Lititz taxes rising, but by how much?

By on November 9, 2011

By: GARY P. KLINGER Record Express Correspondent, Staff Writer

Lititz Borough residents are all but assured to see an increase in their borough taxes in 2012, but by how much is still up in the air.

For over three and a half hours Tuesday night, members of the borough council, administration and police force poured over the first draft of the 2012 budget, looking carefully at both the revenues and expenditures for the coming year. By the end of the evening, everyone was in agreement that a tax increase was inevitable and that it was the only fiscally responsible course of action to keep the borough solvent into the future.

The size of that increase, the borough’s first since 2006, could be between 20 and 25 percent. Borough manager Sue Barry presented those present with data which showed that Lititz has maintained the lowest tax millage rate in the county for several years. She added that even with the possible range of increases, based on what other borough’s and townships are facing, Lititz will remain near the bottom of that list.

"We’ve done well to keep the rates as low as we can, but we’ve come to the point where it would be irresponsible to not raise them in anticipation of future expenditures," said council president Karen Weibel. "It is probably time."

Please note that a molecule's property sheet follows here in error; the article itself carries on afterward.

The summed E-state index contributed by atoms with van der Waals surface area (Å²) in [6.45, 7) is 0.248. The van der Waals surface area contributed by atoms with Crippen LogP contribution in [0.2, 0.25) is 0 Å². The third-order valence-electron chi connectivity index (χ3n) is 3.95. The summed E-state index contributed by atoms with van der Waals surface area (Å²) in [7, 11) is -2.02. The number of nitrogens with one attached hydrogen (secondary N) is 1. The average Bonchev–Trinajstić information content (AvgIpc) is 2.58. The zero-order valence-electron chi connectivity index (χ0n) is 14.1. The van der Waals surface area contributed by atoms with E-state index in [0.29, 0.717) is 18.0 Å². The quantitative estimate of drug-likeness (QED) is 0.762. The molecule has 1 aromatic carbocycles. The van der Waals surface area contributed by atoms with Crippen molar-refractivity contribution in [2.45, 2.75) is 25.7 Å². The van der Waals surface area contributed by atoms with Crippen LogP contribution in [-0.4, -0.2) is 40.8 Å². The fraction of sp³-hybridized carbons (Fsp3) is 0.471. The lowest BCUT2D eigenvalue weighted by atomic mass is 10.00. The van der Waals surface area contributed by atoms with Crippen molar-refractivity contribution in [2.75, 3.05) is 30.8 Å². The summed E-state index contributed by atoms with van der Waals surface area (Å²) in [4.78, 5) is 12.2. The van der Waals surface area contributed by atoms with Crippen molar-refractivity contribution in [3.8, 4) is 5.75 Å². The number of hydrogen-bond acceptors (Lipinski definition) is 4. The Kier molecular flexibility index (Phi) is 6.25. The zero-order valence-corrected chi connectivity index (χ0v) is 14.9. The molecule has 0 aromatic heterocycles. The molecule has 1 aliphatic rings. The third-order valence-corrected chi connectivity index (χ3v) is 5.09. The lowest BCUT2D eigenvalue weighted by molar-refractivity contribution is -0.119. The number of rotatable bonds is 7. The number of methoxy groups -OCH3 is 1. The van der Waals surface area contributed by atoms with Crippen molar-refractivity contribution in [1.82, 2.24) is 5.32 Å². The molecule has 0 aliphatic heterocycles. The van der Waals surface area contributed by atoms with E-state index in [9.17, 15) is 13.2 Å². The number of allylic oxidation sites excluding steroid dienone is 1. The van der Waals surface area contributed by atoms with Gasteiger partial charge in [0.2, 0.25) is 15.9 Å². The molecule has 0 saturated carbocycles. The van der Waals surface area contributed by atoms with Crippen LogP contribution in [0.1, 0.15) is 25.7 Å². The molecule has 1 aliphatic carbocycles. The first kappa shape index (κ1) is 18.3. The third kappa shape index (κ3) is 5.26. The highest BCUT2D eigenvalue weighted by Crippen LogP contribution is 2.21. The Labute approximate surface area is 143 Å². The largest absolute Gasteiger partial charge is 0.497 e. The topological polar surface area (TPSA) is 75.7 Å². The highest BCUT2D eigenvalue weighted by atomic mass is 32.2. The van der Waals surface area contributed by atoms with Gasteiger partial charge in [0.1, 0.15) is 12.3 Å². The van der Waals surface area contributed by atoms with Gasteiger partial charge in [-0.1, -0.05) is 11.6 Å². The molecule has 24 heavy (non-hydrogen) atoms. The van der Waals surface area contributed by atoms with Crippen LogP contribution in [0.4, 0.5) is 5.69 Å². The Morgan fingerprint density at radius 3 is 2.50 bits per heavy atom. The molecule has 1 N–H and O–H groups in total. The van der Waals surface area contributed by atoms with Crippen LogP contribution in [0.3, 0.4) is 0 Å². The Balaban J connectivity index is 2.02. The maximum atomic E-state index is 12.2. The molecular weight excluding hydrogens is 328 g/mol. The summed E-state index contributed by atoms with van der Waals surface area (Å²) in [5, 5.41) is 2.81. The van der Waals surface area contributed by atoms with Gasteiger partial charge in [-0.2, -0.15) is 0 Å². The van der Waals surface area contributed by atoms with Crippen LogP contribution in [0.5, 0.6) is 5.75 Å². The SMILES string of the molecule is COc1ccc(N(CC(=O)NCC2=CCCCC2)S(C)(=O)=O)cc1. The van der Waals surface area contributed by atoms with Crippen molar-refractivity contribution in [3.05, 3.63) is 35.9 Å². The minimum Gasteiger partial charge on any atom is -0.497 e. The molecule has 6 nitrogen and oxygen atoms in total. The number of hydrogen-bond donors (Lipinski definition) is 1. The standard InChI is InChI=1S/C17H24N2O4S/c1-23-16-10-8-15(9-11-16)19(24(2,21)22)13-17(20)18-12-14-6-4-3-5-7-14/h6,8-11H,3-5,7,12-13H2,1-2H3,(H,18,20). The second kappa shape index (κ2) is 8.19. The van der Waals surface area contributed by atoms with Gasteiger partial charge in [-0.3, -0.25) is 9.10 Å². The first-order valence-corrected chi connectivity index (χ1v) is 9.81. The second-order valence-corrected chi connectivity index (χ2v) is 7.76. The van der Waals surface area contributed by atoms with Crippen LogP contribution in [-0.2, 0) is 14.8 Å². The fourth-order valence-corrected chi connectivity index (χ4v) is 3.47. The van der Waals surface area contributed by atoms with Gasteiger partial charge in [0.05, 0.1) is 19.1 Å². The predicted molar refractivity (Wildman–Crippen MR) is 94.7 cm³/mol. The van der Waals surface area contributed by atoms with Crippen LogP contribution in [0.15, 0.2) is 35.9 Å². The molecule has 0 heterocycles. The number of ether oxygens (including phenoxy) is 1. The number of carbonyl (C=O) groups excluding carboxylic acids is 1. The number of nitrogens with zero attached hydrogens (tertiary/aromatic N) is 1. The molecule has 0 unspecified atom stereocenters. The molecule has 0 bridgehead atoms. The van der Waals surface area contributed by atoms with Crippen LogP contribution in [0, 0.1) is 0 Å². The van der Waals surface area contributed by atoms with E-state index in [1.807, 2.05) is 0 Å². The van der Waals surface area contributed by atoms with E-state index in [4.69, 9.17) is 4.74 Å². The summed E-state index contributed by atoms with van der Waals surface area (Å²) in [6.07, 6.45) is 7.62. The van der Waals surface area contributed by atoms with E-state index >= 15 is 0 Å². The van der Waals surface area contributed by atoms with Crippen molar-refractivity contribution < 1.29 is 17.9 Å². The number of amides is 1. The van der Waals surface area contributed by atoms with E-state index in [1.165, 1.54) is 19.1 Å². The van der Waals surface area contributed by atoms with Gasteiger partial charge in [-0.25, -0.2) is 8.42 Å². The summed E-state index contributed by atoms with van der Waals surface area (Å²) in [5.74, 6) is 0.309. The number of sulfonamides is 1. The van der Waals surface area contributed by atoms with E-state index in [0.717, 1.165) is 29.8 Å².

Those future expenditures were the challenges council spent considerable time talking about Tuesday. There will be considerable cost involved in upgrading the police and fire radio systems as part of the new countywide 911 communication, which will be tested this coming summer and go live some time in 2013. Council also recognizes that with the community pool, having just celebrated its 50th anniversary, will soon be in need of major renovations, if not replacements. Fire equipment and police fleet updates will add additional challenges to the budget. And funding the police pension plan will continue to add to the strain.

Weibel noted that back in the early 2000s Lititz was routinely adding around $30,000 per year to a reserve in the general fund for use as a rainy day account to cover such huge expenditures. But council later felt it made sense to allow the reserve fund to draw down, placing only $15,000 in the fund for 2012. Council also voiced concerns that the deteriorating roof and aging HVAC system at the borough building presents potential budget pitfalls which demanded planning in the rainy day fund.

Barry will continue to work with chairman of the budget and finance committee Shane Weaver to come up with a number of scenarios. The preliminary budget will be submitted at council’s Nov. 29 meeting, and it will be advertised for public review prior to final adoption in December. More BOROUGH BUDGET, page A6

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